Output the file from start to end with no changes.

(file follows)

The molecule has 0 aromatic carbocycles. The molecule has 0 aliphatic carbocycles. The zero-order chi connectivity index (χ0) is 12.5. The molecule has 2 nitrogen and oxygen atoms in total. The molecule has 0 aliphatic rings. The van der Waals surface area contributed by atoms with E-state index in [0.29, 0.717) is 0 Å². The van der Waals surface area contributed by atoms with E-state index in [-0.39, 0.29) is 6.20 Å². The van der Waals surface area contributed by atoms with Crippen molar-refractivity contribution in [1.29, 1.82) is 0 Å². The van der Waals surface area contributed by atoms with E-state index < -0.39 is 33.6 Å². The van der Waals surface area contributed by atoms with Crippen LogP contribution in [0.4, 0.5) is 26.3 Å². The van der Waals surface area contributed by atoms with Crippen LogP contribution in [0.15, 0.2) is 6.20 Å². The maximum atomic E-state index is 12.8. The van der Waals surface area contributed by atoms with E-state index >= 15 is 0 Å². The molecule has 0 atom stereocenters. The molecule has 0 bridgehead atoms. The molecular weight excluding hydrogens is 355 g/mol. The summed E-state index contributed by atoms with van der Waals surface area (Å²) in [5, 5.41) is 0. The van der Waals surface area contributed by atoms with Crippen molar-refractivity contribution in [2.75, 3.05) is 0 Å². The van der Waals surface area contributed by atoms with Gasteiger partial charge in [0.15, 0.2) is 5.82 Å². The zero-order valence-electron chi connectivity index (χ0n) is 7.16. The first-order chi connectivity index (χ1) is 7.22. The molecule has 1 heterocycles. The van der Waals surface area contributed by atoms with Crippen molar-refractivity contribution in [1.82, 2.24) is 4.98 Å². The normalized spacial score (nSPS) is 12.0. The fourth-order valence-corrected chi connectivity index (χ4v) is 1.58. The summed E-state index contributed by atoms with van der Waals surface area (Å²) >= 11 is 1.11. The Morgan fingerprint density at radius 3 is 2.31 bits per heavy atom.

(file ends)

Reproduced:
The molecule has 0 aromatic carbocycles. The molecule has 0 aliphatic carbocycles. The zero-order chi connectivity index (χ0) is 12.5. The molecule has 2 nitrogen and oxygen atoms in total. The molecule has 0 aliphatic rings. The van der Waals surface area contributed by atoms with E-state index in [0.29, 0.717) is 0 Å². The van der Waals surface area contributed by atoms with E-state index in [-0.39, 0.29) is 6.20 Å². The van der Waals surface area contributed by atoms with Crippen molar-refractivity contribution in [1.29, 1.82) is 0 Å². The van der Waals surface area contributed by atoms with E-state index < -0.39 is 33.6 Å². The van der Waals surface area contributed by atoms with Crippen LogP contribution in [0.4, 0.5) is 26.3 Å². The van der Waals surface area contributed by atoms with Crippen LogP contribution in [0.15, 0.2) is 6.20 Å². The maximum atomic E-state index is 12.8. The van der Waals surface area contributed by atoms with E-state index >= 15 is 0 Å². The molecule has 0 atom stereocenters. The molecule has 0 bridgehead atoms. The molecular weight excluding hydrogens is 355 g/mol. The summed E-state index contributed by atoms with van der Waals surface area (Å²) in [5, 5.41) is 0. The van der Waals surface area contributed by atoms with Crippen molar-refractivity contribution in [2.75, 3.05) is 0 Å². The van der Waals surface area contributed by atoms with Gasteiger partial charge in [0.15, 0.2) is 5.82 Å². The zero-order valence-electron chi connectivity index (χ0n) is 7.16. The first-order chi connectivity index (χ1) is 7.22. The molecule has 1 heterocycles. The van der Waals surface area contributed by atoms with Crippen molar-refractivity contribution in [1.82, 2.24) is 4.98 Å². The normalized spacial score (nSPS) is 12.0. The fourth-order valence-corrected chi connectivity index (χ4v) is 1.58. The summed E-state index contributed by atoms with van der Waals surface area (Å²) >= 11 is 1.11. The Morgan fingerprint density at radius 3 is 2.31 bits per heavy atom.